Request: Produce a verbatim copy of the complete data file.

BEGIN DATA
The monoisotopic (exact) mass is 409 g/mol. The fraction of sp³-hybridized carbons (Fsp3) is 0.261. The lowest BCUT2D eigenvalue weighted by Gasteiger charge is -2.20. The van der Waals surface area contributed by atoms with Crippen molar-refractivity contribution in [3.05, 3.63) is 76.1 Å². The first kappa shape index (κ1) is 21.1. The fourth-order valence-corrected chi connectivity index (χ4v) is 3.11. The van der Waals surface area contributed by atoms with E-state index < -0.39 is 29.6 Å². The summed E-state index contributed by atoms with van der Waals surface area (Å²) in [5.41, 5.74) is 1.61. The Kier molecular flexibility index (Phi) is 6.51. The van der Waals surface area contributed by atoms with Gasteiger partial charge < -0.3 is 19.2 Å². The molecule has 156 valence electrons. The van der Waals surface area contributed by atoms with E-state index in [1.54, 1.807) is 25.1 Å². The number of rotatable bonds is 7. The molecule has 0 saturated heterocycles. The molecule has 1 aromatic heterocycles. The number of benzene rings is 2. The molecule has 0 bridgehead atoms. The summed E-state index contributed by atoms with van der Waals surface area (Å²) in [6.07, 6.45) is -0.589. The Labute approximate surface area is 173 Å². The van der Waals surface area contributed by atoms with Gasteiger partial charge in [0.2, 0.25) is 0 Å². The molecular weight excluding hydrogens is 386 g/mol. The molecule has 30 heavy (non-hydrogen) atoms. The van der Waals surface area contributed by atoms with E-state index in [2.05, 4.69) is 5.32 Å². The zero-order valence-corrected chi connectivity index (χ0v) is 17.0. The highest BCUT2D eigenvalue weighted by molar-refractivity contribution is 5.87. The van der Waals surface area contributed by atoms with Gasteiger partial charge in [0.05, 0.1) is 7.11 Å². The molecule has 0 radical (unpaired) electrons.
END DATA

The monoisotopic (exact) mass is 409 g/mol. The fraction of sp³-hybridized carbons (Fsp3) is 0.261. The lowest BCUT2D eigenvalue weighted by Gasteiger charge is -2.20. The van der Waals surface area contributed by atoms with Crippen molar-refractivity contribution in [3.05, 3.63) is 76.1 Å². The first kappa shape index (κ1) is 21.1. The fourth-order valence-corrected chi connectivity index (χ4v) is 3.11. The van der Waals surface area contributed by atoms with E-state index < -0.39 is 29.6 Å². The summed E-state index contributed by atoms with van der Waals surface area (Å²) in [5.41, 5.74) is 1.61. The Kier molecular flexibility index (Phi) is 6.51. The van der Waals surface area contributed by atoms with Gasteiger partial charge < -0.3 is 19.2 Å². The molecule has 156 valence electrons. The van der Waals surface area contributed by atoms with E-state index in [1.54, 1.807) is 25.1 Å². The number of rotatable bonds is 7. The molecule has 0 saturated heterocycles. The molecule has 1 aromatic heterocycles. The number of benzene rings is 2. The molecule has 0 bridgehead atoms. The summed E-state index contributed by atoms with van der Waals surface area (Å²) in [6.07, 6.45) is -0.589. The Labute approximate surface area is 173 Å². The van der Waals surface area contributed by atoms with Gasteiger partial charge in [0.2, 0.25) is 0 Å². The molecular weight excluding hydrogens is 386 g/mol. The molecule has 30 heavy (non-hydrogen) atoms. The van der Waals surface area contributed by atoms with E-state index in [2.05, 4.69) is 5.32 Å². The zero-order valence-corrected chi connectivity index (χ0v) is 17.0. The highest BCUT2D eigenvalue weighted by molar-refractivity contribution is 5.87. The van der Waals surface area contributed by atoms with Gasteiger partial charge in [0.05, 0.1) is 7.11 Å². The molecule has 0 radical (unpaired) electrons.